Kindly respond on my comment.  

    Regards,

    Sulaha Lily Mohammed FMAAT 

     

     

  1.  Dear Richard,

     
    Your insights are excellent. I agree with everyone. The last one led me to think about whether it would not be good to add to the text, maybe add another experience.
     
    "People always say what they see wrong"
     
    I give this advice after twenty years of my auditing experience to my students, who are now beginning with internal auditing. I say, do not worry, auditees tell themselves you all. The problem is only in whether the auditor is able to perceive these signals due to his professionalism, experience and skill that he continued in responding to these signals.
     
    Rodan Svoboda
  1. Hi Richard,

    Very wise and very well written.  I'll share your advice with our team.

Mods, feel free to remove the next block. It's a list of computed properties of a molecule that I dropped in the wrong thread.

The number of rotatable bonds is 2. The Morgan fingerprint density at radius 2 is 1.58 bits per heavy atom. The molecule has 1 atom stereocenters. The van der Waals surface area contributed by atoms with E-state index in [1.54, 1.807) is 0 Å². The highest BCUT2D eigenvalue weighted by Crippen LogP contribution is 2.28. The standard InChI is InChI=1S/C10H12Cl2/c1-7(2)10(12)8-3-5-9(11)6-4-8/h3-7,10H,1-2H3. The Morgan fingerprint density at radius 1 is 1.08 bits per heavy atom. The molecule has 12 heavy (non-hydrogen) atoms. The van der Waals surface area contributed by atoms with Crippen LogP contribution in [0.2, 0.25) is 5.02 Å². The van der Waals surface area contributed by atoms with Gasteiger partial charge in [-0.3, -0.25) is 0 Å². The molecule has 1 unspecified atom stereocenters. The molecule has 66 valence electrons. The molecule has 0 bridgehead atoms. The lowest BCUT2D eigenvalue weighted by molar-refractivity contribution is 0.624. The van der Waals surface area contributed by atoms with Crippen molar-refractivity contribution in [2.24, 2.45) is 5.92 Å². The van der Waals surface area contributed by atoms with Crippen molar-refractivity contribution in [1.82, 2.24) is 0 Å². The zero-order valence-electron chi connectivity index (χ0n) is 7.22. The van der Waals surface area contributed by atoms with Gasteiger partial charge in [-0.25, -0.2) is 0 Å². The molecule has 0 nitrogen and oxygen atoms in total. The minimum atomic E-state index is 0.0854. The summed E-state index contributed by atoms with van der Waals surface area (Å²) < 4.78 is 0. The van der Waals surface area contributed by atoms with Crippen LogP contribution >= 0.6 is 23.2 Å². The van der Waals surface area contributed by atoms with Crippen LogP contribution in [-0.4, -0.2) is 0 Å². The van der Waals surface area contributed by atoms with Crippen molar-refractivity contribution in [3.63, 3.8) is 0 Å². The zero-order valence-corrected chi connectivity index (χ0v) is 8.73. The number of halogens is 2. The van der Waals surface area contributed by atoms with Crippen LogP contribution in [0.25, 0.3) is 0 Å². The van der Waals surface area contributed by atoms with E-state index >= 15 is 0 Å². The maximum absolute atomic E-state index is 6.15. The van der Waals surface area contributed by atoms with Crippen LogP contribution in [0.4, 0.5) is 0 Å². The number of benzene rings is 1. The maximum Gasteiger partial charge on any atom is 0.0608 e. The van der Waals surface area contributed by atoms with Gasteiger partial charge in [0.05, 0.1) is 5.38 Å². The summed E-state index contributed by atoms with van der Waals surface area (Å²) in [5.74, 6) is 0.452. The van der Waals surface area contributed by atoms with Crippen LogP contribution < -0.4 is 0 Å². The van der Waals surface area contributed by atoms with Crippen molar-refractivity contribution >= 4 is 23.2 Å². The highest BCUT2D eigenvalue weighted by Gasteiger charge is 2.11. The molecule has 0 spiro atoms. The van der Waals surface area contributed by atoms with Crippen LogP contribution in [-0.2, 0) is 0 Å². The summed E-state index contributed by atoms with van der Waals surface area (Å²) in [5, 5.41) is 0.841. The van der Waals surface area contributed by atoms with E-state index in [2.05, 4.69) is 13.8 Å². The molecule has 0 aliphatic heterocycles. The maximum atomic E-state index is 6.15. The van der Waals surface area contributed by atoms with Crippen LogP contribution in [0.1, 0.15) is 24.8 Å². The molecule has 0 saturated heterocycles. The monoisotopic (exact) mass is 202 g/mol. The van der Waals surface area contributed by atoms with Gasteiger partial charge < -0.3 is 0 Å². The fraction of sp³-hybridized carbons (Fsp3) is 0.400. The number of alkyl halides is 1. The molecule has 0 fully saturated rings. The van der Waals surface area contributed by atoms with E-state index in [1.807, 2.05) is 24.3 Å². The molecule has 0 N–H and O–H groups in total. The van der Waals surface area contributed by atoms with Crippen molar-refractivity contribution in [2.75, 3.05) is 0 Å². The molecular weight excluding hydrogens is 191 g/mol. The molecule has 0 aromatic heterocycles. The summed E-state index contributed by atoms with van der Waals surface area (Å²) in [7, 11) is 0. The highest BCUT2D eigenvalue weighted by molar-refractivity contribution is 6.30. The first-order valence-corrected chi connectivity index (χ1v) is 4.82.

If I had to add one, it might be "people like to provide feedback, not just receive it."  Always ask at the end of the audit how we could have done better.

    regards,

    Carol Gordon

  1. Dear Richard,

    Having been an auditor in Australasia (including South Pacific islands), USA and Canada for almost thirty years, I am not only wholeheartedly endorsing the comments made by you and the three others - Sulaha Lily Mohammed FMAAT, Rodan Svoboda and Carol Gordon,